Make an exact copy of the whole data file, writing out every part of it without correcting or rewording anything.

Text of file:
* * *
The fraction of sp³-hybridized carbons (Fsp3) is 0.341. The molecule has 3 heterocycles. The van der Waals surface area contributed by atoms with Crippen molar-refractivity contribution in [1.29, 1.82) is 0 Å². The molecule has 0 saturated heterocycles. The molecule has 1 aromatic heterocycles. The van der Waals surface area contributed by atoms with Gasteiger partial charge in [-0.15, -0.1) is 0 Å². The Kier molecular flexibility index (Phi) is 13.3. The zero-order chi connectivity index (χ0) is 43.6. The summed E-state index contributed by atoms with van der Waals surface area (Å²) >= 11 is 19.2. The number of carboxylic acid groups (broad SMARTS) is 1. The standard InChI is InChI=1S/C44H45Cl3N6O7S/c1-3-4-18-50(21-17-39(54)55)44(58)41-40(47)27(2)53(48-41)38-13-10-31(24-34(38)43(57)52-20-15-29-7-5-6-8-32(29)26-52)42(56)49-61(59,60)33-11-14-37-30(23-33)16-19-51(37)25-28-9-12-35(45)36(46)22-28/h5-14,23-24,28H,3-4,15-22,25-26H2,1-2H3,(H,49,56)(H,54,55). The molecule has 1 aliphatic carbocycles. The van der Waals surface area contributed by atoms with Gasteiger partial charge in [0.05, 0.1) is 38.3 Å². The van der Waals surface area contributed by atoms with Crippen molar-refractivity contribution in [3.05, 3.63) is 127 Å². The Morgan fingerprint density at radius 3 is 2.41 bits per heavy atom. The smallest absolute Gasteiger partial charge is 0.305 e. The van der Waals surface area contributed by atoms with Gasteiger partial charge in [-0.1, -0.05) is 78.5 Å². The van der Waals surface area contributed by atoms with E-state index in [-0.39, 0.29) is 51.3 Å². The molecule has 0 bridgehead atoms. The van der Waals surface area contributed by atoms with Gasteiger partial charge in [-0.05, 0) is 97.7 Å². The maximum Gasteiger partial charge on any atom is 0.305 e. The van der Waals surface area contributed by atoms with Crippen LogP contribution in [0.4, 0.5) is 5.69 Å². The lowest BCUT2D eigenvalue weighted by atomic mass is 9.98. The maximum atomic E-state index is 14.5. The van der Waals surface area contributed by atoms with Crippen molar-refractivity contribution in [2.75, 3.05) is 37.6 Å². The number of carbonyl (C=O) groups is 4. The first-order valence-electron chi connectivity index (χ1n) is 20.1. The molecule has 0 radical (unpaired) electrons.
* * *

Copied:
The fraction of sp³-hybridized carbons (Fsp3) is 0.341. The molecule has 3 heterocycles. The van der Waals surface area contributed by atoms with Crippen molar-refractivity contribution in [1.29, 1.82) is 0 Å². The molecule has 0 saturated heterocycles. The molecule has 1 aromatic heterocycles. The van der Waals surface area contributed by atoms with Gasteiger partial charge in [-0.15, -0.1) is 0 Å². The Kier molecular flexibility index (Phi) is 13.3. The zero-order chi connectivity index (χ0) is 43.6. The summed E-state index contributed by atoms with van der Waals surface area (Å²) >= 11 is 19.2. The number of carboxylic acid groups (broad SMARTS) is 1. The standard InChI is InChI=1S/C44H45Cl3N6O7S/c1-3-4-18-50(21-17-39(54)55)44(58)41-40(47)27(2)53(48-41)38-13-10-31(24-34(38)43(57)52-20-15-29-7-5-6-8-32(29)26-52)42(56)49-61(59,60)33-11-14-37-30(23-33)16-19-51(37)25-28-9-12-35(45)36(46)22-28/h5-14,23-24,28H,3-4,15-22,25-26H2,1-2H3,(H,49,56)(H,54,55). The molecule has 1 aliphatic carbocycles. The van der Waals surface area contributed by atoms with Gasteiger partial charge in [0.05, 0.1) is 38.3 Å². The van der Waals surface area contributed by atoms with Crippen molar-refractivity contribution in [3.05, 3.63) is 127 Å². The Morgan fingerprint density at radius 3 is 2.41 bits per heavy atom. The smallest absolute Gasteiger partial charge is 0.305 e. The van der Waals surface area contributed by atoms with Gasteiger partial charge in [-0.1, -0.05) is 78.5 Å². The van der Waals surface area contributed by atoms with E-state index in [-0.39, 0.29) is 51.3 Å². The molecule has 0 bridgehead atoms. The van der Waals surface area contributed by atoms with Gasteiger partial charge in [-0.05, 0) is 97.7 Å². The maximum Gasteiger partial charge on any atom is 0.305 e. The van der Waals surface area contributed by atoms with Crippen LogP contribution in [0.4, 0.5) is 5.69 Å². The lowest BCUT2D eigenvalue weighted by atomic mass is 9.98. The maximum atomic E-state index is 14.5. The van der Waals surface area contributed by atoms with Crippen molar-refractivity contribution in [2.75, 3.05) is 37.6 Å². The number of carbonyl (C=O) groups is 4. The first-order valence-electron chi connectivity index (χ1n) is 20.1. The molecule has 0 radical (unpaired) electrons.